Ida George, the mother of Lee and foster mother of Christine. Although Ida is thought to be Christine’s mother and Rayona’s grandmother, she actually is Christine’s half-sister and cousin. When Ida’s aunt Clara (her mother’s sister) became pregnant by Ida’s father, the family agreed to conceal the scandal by claiming that Ida was the one who was pregnant. Ida accompanied Clara, who posed as Ida’s guardian, to a Catholic home for unwed mothers in Denver. After giving birth, Clara remained in Denver and Ida returned to the reservation with Christine and reared her as her own child. After the death of her parents several years later, Ida lived for a short time with disabled Korean War veteran Willard Pretty Dog, Lee’s father. Ida and he separated, and she refused to acknowledge him or anyone else as Lee’s father. Ida reared Lee and Christine as brother and sister, never revealing to them the truth about their parentage.
Lee George, Christine’s foster brother and cousin. An accomplished rodeo rider and performer of traditional Indian dances, he is well thought of on the reservation and is expected to be a strong tribal leader. He is killed in the Vietnam War and is given a hero’s burial.
Dayton Nichols, Lee’s best friend. Christine, envious of his friendship with Lee, tries to seduce Dayton as a means of breaking up their relationship. He rebuffs her, and she resents him even more. Years later, after Lee’s death, her illness and their common memories of Lee heal and bring them together.
Sky, Rayona’s surrogate parents when she works at Bearpaw State Park. Their home is the first stable environment she has known.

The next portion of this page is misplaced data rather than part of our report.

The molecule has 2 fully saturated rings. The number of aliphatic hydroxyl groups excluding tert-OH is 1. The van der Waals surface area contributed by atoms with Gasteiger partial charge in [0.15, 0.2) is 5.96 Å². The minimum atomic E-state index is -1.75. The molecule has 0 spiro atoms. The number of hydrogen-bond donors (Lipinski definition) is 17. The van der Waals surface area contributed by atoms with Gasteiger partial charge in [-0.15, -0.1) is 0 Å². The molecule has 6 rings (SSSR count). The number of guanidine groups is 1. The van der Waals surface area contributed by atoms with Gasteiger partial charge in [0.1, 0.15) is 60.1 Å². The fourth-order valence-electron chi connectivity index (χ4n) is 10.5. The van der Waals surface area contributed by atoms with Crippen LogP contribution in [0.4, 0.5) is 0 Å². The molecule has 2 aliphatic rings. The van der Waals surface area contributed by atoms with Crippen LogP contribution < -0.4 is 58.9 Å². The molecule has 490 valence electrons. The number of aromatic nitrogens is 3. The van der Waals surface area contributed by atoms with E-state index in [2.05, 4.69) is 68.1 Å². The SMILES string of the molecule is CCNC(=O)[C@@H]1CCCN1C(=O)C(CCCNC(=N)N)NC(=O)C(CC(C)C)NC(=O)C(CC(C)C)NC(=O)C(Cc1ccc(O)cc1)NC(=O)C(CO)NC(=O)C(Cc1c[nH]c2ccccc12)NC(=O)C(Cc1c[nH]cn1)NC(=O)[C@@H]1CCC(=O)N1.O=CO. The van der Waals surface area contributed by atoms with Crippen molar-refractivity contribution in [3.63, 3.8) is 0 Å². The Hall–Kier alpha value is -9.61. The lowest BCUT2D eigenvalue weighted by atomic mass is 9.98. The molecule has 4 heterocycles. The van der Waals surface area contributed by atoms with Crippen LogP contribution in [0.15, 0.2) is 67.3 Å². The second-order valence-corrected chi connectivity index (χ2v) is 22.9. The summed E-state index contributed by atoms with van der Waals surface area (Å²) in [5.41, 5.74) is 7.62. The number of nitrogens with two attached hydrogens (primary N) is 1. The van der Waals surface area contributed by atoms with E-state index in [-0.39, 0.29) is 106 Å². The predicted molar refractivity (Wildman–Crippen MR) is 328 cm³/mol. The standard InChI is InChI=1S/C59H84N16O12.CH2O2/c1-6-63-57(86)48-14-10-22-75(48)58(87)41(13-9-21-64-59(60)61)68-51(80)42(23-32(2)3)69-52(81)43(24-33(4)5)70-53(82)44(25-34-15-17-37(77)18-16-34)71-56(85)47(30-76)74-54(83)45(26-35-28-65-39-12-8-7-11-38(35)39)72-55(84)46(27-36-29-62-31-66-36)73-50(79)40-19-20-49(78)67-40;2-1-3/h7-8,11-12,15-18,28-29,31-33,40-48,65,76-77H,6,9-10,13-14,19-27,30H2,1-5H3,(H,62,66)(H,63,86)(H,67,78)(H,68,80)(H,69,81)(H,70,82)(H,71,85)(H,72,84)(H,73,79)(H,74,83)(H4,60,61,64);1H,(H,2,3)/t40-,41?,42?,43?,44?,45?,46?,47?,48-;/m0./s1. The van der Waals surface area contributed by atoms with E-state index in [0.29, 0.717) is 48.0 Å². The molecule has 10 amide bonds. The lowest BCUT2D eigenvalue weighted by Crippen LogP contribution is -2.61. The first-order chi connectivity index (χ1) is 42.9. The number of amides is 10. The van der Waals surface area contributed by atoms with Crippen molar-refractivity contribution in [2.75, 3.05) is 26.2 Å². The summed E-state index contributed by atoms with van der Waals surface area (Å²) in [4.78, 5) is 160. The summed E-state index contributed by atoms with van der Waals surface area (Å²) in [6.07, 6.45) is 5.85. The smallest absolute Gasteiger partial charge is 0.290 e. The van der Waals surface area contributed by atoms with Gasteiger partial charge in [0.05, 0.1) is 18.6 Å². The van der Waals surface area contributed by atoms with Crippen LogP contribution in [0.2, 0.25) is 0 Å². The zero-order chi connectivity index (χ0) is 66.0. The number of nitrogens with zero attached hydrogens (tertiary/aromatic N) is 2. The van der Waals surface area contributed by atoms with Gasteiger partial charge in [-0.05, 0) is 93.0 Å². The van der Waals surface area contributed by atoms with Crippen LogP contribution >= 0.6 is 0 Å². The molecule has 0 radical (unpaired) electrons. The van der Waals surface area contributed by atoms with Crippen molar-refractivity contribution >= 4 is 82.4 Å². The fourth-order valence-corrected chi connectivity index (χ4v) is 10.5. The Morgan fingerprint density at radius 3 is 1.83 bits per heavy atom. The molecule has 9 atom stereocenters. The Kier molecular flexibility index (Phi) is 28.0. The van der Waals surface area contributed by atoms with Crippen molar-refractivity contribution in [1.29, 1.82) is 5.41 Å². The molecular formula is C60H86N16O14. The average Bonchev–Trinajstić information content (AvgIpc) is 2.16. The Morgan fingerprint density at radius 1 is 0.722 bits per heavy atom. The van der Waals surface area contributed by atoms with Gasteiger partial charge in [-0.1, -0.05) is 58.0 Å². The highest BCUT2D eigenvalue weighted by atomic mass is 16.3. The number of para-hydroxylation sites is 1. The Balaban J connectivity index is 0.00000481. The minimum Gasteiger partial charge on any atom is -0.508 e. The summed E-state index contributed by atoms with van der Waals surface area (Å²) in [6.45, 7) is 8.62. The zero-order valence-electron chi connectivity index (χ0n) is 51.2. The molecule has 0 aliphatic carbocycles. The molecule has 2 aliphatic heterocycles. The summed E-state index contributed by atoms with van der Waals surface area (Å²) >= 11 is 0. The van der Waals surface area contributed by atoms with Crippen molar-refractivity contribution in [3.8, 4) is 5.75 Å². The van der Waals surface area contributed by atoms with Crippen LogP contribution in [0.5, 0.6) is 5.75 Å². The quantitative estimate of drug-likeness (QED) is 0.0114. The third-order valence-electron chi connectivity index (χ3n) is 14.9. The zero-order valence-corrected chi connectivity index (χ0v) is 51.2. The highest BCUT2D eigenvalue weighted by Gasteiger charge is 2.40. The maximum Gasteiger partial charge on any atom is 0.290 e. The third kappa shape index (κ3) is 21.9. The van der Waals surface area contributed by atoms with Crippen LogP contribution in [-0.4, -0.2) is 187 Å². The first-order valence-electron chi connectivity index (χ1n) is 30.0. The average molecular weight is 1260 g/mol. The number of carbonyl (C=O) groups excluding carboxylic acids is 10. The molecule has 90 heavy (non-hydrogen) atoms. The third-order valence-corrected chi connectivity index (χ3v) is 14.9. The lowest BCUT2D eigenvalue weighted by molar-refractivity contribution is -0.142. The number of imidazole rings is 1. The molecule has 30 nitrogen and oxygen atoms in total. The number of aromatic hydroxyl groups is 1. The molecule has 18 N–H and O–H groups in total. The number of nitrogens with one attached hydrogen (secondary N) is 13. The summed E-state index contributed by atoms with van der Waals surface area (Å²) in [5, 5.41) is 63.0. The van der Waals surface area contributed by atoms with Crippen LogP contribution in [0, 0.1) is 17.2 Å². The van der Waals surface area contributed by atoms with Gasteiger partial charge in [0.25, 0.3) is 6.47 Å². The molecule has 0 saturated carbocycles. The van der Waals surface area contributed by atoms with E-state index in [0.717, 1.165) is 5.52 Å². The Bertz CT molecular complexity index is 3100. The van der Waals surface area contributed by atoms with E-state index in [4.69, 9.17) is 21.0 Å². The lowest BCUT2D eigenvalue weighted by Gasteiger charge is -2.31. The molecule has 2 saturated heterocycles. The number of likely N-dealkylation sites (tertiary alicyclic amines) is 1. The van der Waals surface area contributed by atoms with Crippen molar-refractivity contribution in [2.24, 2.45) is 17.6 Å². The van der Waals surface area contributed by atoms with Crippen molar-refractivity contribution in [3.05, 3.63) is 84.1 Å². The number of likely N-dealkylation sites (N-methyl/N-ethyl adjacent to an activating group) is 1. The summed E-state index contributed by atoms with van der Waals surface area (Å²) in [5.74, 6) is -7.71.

Father Hurlbert, a Catholic priest who becomes Ida’s best friend and only confidant.
Establishing distinct, realistic characters is at the center of Michael Dorris's approach to writing fiction, and the themes of this novel are revealed in the first-person narratives. "Character is the base of all story, as far as I'm concerned," he wrote in a 1996 Booklist column: "An idiosyncratic character plus a demanding situation equals literature, and strangely enough, the more particular the circumstances, the more universal the recognition." A Yellow Raft in Blue Water reveals Dorris's ability to render several generations of women's stories in complex, believable ways. Character is revealed in the details that each narrator chooses, in her reflections on herself and the world around her, in the striking ways each remembers the same scenes in slightly different ways.
In a 1995 essay for The Horn Book Magazine, Dorris explained that writing a story is a matter of listening to and becoming one with the voice of an invented narrator:
if a writer has sufficiently laid the groundwork, characters inevitably surprise, shock, entertain, disappoint, or make proud. An author, like a listener or a reader, is, after all, just another kind of interactive audience, witness to the unpredictable and fascinating drama of human beings set in motion.